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HIV/AIDS

Overview

Acquired immunodeficiency syndrome (AIDS) is a chronic, potentially life-threatening condition caused by the human immunodeficiency virus (HIV). By damaging your immune system, HIV interferes with your body's ability to fight infection and disease.

HIV is a sexually transmitted infection (STI). It can also be spread by contact with infected blood and from illicit injection drug use or sharing needles. It can also be spread from mother to child during pregnancy, childbirth or breastfeeding. Without medication, it may take years before HIV weakens your immune system to the point that you have AIDS.

There's no cure for HIV/AIDS, but medications can control the infection and prevent progression of the disease. Antiviral treatments for HIV have reduced AIDS deaths around the world, and international organizations are working to increase the availability of prevention measures and treatment in resource-poor countries.


Symptoms

The symptoms of HIV and AIDS vary, depending on the phase of infection.

Primary infection (Acute HIV)

Some people infected by HIV develop a flu-like illness within 2 to 4 weeks after the virus enters the body. This illness, known as primary (acute) HIV infection, may last for a few weeks.

Possible signs and symptoms include:

  • Fever
  • Headache
  • Muscle aches and joint pain
  • Rash
  • Sore throat and painful mouth sores
  • Swollen lymph glands, mainly on the neck
  • Diarrhea
  • Weight loss
  • Cough
  • Night sweats

These symptoms can be so mild that you might not even notice them. However, the amount of virus in your bloodstream (viral load) is quite high at this time. As a result, the infection spreads more easily during primary infection than during the next stage.

Clinical latent infection (Chronic HIV)

In this stage of infection, HIV is still present in the body and in white blood cells. However, many people may not have any symptoms or infections during this time.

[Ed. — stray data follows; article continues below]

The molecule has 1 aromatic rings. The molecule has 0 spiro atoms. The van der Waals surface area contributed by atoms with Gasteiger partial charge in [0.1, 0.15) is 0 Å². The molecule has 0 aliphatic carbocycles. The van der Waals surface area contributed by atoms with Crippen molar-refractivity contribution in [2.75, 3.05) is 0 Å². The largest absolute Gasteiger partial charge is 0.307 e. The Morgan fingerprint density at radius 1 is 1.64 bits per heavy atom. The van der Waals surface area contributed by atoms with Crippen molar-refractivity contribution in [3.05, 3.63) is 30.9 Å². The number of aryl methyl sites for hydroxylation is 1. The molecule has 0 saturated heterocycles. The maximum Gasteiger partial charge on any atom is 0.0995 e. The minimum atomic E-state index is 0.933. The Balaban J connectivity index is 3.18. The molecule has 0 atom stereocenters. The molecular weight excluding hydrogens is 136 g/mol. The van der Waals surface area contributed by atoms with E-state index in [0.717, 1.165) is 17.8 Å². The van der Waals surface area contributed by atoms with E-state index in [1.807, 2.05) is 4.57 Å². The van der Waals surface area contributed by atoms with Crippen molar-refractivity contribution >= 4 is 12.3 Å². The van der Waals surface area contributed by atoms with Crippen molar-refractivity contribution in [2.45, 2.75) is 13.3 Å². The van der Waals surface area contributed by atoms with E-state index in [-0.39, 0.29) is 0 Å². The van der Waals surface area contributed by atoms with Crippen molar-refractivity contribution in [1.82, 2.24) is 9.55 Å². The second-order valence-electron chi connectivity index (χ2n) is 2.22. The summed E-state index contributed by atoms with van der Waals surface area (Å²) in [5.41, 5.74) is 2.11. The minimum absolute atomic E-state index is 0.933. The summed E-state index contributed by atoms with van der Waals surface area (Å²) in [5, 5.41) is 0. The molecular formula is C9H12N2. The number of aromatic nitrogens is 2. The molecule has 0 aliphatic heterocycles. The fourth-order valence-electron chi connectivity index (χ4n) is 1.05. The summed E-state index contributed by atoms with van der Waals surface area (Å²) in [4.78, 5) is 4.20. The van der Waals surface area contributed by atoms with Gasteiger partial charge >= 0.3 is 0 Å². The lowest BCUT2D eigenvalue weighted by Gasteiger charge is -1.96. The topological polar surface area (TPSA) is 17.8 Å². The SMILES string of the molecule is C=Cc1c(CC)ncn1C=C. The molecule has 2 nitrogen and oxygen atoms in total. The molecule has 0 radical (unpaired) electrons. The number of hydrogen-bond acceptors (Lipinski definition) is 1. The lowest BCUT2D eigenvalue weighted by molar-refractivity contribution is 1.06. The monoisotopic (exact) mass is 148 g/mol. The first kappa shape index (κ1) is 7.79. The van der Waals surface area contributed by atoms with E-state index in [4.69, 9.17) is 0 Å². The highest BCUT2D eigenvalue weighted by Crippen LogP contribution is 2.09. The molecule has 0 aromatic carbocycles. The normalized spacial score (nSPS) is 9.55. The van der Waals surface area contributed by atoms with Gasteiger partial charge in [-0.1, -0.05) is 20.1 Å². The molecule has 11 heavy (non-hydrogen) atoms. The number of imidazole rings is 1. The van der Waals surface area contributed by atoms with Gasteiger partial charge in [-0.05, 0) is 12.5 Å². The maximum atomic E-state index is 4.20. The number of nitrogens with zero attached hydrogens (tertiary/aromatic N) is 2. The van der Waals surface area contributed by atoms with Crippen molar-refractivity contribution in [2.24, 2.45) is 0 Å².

This stage can last for many years if you're not receiving antiretroviral therapy (ART). Some people develop more severe disease much sooner.

Symptomatic HIV infection

As the virus continues to multiply and destroy your immune cells — the cells in your body that help fight off germs — you may develop mild infections or chronic signs and symptoms such as:

  • Fever
  • Fatigue
  • Swollen lymph nodes — often one of the first signs of HIV infection
  • Diarrhea
  • Weight loss
  • Oral yeast infection (thrush)
  • Shingles (herpes zoster)
  • Pneumonia

Progression to AIDS

Access to better antiviral treatments has dramatically decreased deaths from AIDS worldwide, even in resource-poor countries. Thanks to these life-saving treatments, most people with HIV in the U.S. today don't develop AIDS. Untreated, HIV typically turns into AIDS in about 8 to 10 years.

When AIDS occurs, your immune system has been severely damaged. You'll be more likely to develop diseases that wouldn't usually cause illness in a person with a healthy immune system. These are called opportunistic infections or opportunistic cancers.

The signs and symptoms of some of these infections may include:

  • Sweats
  • Chills
  • Recurring fever
  • Chronic diarrhea
  • Swollen lymph glands
  • Persistent white spots or unusual lesions on your tongue or in your mouth
  • Persistent, unexplained fatigue
  • Weakness
  • Weight loss
  • Skin rashes or bumps

When to see a doctor

If you think you may have been infected with HIV or are at risk of contracting the virus, see a health care provider as soon as possible.

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